Wild Things in March - Dock

Spring is about to be sprung upon the Northern Hemi!  To celebrate, Wild Things is returning to the one plant per month theme.  The featured plant for Wild Things in March is humble, but one of my favorites - dock (Rumex spp.)!

I've gotta be honest.  Spring looks to be a long shot around here.  The ground is still various shades of brown and snow, and we face the possibility of snow clear through May.  However, if the weather plays out just right, with only periods of snow and sun, with no nasty cold snaps, a few precious spring greens may emerge, and I'll be able to play along with y'all.

One of the first plants to take hold here is dock, and it is usually the first that I can bring home in a quantity large enough to add to my meal.  That day can't come soon enough.  I'm itching to get outside and stretch my legs, to smell green things on the air, to eat fresh food.

How to Identify Dock

Chances are, if you leave near disturbed ground (those places that humans have messed and left), you can find some dock.  The various docks, of the Rumex genus, are widely distributed.

Look for the long, narrow leaves of dock (the one exception is bitter dock, which tends to have heart-shaped leaves), which usually have a smooth surface.  The leaf margins of dock can either be smooth or wavy, depending upon the species.  Size of the plant can vary widely, from the petite leaves of willow dock, to the enormous leaves of patience dock.

In the spring, new leaves emerge from a papery sheath at the base of the petiole, and are usually covered in a mucilaginous slime.  As the leaves grow, they progress from rolled up cigars to long green leaves.

If you are uncertain about identification, it is helpful to look for the previous year’s rust-colored stalks.  When the weather starts to heat up, dock sends up rapidly growing stalk, covered in greenish-brown flowers.  These stalks, and dock’s fruit, which are commonly referred to as seeds, quickly mature to a characteristic burgundy color which can be easily spotted, even at a distance. 

Picking Dock

Dock leaves are best when harvested in the early spring, and autumn, before and after the heat and flower stalks make them bitter, and the bugs munch them to bits.

Dock has a reputation for being bitter, but so long as you keep a few tips in mind when harvesting, you’ll know how to pick the most delicious leaves.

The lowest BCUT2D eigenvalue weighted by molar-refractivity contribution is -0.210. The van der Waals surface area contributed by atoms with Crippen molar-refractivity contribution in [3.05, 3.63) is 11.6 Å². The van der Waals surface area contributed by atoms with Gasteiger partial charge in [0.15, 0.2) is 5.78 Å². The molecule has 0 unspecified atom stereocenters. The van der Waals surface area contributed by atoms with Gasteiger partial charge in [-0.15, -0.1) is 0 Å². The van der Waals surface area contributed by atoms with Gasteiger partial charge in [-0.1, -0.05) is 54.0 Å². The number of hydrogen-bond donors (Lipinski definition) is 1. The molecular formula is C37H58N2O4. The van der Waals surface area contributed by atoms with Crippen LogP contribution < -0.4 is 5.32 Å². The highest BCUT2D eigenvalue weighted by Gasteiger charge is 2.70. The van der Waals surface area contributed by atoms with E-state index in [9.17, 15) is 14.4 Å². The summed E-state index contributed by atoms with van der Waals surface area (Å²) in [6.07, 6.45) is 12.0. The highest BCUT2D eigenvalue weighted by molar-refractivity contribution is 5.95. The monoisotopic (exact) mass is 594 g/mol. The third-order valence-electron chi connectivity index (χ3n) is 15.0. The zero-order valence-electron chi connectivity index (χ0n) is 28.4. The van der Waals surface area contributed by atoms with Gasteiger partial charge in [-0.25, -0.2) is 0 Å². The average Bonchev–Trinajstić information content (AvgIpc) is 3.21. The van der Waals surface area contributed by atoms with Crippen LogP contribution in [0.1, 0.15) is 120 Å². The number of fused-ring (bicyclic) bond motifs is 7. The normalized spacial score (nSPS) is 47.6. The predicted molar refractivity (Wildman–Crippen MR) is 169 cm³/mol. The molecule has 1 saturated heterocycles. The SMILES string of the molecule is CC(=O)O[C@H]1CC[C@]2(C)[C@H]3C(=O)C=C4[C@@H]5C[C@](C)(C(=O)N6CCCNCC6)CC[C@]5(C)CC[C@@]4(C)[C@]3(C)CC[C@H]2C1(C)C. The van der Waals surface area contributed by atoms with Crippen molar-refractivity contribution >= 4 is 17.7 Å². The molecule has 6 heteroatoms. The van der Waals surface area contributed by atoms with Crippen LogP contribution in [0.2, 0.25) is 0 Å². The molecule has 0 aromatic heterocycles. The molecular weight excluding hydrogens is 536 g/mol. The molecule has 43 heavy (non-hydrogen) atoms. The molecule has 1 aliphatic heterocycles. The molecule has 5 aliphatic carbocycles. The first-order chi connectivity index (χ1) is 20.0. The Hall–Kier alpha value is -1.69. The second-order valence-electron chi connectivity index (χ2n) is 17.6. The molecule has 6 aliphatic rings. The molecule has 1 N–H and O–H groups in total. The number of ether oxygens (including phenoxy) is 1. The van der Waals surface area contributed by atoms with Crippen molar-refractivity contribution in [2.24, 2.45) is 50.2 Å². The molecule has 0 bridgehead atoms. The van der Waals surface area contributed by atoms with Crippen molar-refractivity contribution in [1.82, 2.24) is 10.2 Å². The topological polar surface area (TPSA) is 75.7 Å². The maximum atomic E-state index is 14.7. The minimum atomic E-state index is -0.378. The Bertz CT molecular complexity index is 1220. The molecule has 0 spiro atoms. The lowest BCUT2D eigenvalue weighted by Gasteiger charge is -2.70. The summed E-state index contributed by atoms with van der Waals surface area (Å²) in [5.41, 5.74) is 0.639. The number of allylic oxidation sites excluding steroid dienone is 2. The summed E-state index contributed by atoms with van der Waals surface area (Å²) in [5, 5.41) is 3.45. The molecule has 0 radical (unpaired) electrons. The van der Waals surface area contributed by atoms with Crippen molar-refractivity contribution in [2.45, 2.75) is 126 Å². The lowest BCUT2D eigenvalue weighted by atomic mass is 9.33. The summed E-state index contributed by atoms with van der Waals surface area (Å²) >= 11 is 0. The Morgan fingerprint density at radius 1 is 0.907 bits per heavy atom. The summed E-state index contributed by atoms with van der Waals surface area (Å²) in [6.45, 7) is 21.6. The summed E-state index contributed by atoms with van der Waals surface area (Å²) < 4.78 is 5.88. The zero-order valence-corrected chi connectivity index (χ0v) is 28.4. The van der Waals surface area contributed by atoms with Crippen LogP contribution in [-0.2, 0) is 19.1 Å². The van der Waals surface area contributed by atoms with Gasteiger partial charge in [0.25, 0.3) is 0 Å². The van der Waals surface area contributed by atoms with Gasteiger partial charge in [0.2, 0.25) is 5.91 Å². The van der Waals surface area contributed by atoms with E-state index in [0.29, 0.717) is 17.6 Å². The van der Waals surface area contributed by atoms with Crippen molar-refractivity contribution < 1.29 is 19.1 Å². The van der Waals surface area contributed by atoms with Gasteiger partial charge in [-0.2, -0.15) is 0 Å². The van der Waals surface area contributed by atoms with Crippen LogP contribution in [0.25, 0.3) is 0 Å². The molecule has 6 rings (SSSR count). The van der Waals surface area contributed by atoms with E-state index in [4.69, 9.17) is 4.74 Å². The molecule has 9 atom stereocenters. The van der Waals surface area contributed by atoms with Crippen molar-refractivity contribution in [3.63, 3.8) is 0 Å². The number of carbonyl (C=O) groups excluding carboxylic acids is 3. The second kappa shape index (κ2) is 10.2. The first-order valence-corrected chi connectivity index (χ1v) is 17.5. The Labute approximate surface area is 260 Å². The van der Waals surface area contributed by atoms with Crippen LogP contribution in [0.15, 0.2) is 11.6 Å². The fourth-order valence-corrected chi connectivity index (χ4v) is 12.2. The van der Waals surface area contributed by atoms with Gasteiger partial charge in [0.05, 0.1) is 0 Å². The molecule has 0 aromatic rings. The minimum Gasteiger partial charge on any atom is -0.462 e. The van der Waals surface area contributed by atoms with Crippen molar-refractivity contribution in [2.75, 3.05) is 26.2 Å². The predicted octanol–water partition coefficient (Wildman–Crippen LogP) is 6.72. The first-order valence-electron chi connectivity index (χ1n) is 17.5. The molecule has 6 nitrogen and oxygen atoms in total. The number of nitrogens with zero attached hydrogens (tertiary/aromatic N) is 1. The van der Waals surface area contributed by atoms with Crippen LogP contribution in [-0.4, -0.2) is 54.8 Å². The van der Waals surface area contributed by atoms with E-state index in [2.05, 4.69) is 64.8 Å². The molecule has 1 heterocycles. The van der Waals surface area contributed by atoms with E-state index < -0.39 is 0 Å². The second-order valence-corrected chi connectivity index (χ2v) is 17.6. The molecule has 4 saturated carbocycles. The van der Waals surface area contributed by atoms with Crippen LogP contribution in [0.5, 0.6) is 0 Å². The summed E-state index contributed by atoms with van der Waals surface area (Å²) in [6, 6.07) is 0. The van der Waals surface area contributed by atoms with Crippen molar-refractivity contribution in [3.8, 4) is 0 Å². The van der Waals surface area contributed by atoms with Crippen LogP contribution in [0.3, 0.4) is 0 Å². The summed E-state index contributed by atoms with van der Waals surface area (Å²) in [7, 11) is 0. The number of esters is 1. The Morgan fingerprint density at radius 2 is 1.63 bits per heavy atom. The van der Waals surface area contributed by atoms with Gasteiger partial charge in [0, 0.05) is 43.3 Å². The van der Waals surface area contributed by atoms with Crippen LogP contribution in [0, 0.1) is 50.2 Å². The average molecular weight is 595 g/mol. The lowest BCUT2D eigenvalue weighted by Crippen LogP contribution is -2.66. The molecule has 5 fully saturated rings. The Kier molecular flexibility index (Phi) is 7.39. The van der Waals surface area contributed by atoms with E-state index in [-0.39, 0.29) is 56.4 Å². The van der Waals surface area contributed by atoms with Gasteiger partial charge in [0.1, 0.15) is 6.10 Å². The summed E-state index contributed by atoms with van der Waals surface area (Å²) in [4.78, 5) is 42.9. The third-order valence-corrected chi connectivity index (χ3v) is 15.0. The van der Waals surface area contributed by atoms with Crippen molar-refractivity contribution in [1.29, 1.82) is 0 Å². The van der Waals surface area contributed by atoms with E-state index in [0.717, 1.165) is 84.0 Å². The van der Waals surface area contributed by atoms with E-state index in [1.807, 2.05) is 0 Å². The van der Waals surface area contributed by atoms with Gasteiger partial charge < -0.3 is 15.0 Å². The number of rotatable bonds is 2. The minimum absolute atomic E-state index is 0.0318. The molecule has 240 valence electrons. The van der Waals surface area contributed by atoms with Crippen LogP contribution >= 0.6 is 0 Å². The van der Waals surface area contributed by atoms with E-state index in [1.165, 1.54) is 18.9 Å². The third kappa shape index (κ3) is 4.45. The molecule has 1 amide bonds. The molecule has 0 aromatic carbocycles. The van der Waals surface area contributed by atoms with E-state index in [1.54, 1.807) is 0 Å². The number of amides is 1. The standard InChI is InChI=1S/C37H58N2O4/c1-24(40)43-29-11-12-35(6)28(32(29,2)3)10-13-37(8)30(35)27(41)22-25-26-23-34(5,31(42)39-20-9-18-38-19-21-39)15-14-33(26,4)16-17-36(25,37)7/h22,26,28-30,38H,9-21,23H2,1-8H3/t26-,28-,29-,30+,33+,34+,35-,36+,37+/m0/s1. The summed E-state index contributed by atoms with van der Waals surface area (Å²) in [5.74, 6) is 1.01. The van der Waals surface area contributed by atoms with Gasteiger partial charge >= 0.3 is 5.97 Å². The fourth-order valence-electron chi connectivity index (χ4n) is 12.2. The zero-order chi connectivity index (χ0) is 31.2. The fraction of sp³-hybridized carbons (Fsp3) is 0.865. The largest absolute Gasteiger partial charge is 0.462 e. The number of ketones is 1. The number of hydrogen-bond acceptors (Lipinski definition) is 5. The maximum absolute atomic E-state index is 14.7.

1. Younger leaves are best.  Leaves which are still rolled, or ones that have recently unfurled, evidenced by telltale wrinkles running lengthwise down the leaves are your best bet.

2. Check for tenderness.  I prefer to harvest dock by sending my thumbnail through the stem.  Done in this manner, it is fairly easy to tell whether or not a leaf is tender.  If you meet a lot of resistance with your nail, the leaf will be tough.

3.  Look for red/purple/burgundy spots on the leaf.  These may indicate bitterness.

4.  Do a field taste test.  Dock should have a slight lemony tang, like sorrel.  But if the plant you taste is bitter in the field, it will also be bitter in the pot. 

Cooking with Dock

Once you've brought a mess of dock home, the first order of business is to give the leaves a thorough wash to clean them of slime, paper sheathes, dirt, and bug eggs.  Do this like you would salad leaves, by swishing them around in a large quantity of water, then gently lifting them from the top of the water, letting all dirt remain in the bottom of the wash.

Once you have clean leaves, you are ready to cook with dock.  This is a leaf which is best cooked because, like spinach, it has a high oxalic acid content.  Use the delicious lemony sorrel-like leaves of dock in any number of dishes, from stewed greens, to sauces, to egg dishes.  It can also be fun to stuff dock leaves, if they are large enough to do so.

The leaves aren’t the only edible part of dock.  The petioles (leaf stalks) of dock can also be pleasant to eat, so long as they are still tender.  Slice them to at least ½” and add to any dish in which you are using the leaves.  Or take advantage of dock’s being a kissing cousin to rhubarb, and combine the sliced petioles with other fruit in dessert crumbles and sauces.  Dock also pairs well with meat, and can stand up to strong spices.

Dock seeds may also be used in cooking.  After harvesting the seeds, use your hands to rub off some of the papery husks, then winnow them away.  Some prefer to grind the seeds straight away.  But others find them to be too bitter without first leaching in water for a few hours, and re-drying.  Either way, once you have ground your dock seeds into flour, it may be substituted for between ⅓ - 1/2 of the regular flour in baked goods.  Dock seed flour is delicious in buckwheat griddle cakes, and also makes a nice addition to crackers and breads.

Looking for more resources on foraging dock?  Check out these posts by Wild Food Girl, and Merriwether's Guide to Edible Wild Plants of Texas and the Southwest. 

****I'd like to add a special invitation to my herbalist friends to submit "recipes" for using dock root as medicine.


It's your turn!  Wild Things is a foraging recipe challenge (read more about the rules and such here).  Go find some dock, cook up something great, and send your recipe to wildthings.roundup@gmail.com before the end of the month (sooner is better for your kind host).  I can't wait to see what y'all are cooking up with this tasty plant.  Have fun!

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